If Carol were a man and this was an industry that didn’t rely on the illegal breeding and purchasing of endangered animals, she would a titan. She’s eccentric and bloodthirsty and just a little more insane than I’m comfortable with anyone having that much money, power, and access to tigers being. If Elon Musk and Cersei Lannister had a child, it would be Carole Baskin. I can’t explain that any further, just that I know it to be true in my very bones.
Can you imagine that mindset, that pure determination and lack of regard for anything that stands in her way, directed at something rewarding? Carole probably could have cured cancer by now if she’d grown up with an unhealthy obsession with medicine rather than cats.
Do I think she killed her husband? I am legally not allowed to put that in writing. But do I think she’ll ever be prosecuted for it? The odds are about as good as them ever finding Don’s remains.
A shortlist of moments that didn’t come close to making this list but I still felt deserved recognition
⭐︎ Literally everything about Jeff Lowe, a human pile of flaming garbage, starting with the fact that he wheels baby tigers into Vegas hotels to lure young women into having sex with him, and ending with the fact that he told his VERY YOUNG pregnant wife that he couldn’t wait until she was back in the gym seconds before not subtly alluding to the fact that he was planning on having sex with their nanny.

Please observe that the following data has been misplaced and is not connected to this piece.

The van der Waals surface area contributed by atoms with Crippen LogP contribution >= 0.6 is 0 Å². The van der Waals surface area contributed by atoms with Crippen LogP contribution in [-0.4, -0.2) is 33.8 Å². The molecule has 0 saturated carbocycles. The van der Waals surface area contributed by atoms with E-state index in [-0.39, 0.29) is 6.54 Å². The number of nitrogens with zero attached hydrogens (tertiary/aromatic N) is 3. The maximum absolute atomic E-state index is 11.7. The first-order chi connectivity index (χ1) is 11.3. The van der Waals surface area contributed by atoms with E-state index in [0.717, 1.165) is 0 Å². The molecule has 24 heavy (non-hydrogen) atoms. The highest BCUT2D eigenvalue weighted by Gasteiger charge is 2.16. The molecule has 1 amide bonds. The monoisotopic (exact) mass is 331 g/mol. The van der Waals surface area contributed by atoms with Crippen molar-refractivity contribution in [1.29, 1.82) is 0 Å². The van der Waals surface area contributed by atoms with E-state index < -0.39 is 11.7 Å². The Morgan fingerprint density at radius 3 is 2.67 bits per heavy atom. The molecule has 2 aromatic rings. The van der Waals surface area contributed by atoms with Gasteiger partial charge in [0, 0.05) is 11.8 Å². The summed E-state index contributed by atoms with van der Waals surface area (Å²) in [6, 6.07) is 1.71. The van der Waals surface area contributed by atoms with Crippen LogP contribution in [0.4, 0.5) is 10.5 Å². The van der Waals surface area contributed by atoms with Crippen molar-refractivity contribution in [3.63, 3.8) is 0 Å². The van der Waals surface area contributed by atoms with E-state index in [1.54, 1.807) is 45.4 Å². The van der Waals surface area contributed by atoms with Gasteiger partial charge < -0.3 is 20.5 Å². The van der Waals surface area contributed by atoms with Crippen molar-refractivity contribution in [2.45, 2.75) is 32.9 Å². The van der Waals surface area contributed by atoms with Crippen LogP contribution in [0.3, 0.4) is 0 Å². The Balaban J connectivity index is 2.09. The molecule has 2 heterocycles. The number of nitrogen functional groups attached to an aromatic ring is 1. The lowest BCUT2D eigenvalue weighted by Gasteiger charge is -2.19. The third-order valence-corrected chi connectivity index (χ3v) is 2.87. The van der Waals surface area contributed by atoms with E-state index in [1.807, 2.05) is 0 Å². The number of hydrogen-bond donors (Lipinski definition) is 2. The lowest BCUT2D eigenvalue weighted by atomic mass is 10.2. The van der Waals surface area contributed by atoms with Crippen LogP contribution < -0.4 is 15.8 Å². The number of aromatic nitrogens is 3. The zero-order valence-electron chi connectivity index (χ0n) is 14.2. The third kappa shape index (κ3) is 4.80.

⭐︎ Howard Baskin serenading Carole with Robert Goulet’s If I would Ever Leave You after Joe’s conviction.
⭐︎ The fact that there was an entire storyline centered around Joe Exotic discovering SEO
⭐︎ James Garretson’s wholly unnecessary (and at the same time extremely necessary) 30 second action movie tribute, where he rides around on a jet ski while The Final Countdown plays in the background
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⭐︎ Tim Stark’s monkey?? Which was very purposely not explained?
⭐︎ John Finlay’s tattoo. Yes, that one.
⭐︎ The fact that Joe Exotic sold pizza to real people that was made from the expired meat off of the Walmart truck.
⭐︎ The cameo from literal Scarface
⭐︎ The entirety of the Here Kitty Kitty music video
Images: Courtesy of Netflix; Giphy (5), jtrain56 / Twitter; natcpod / Instagram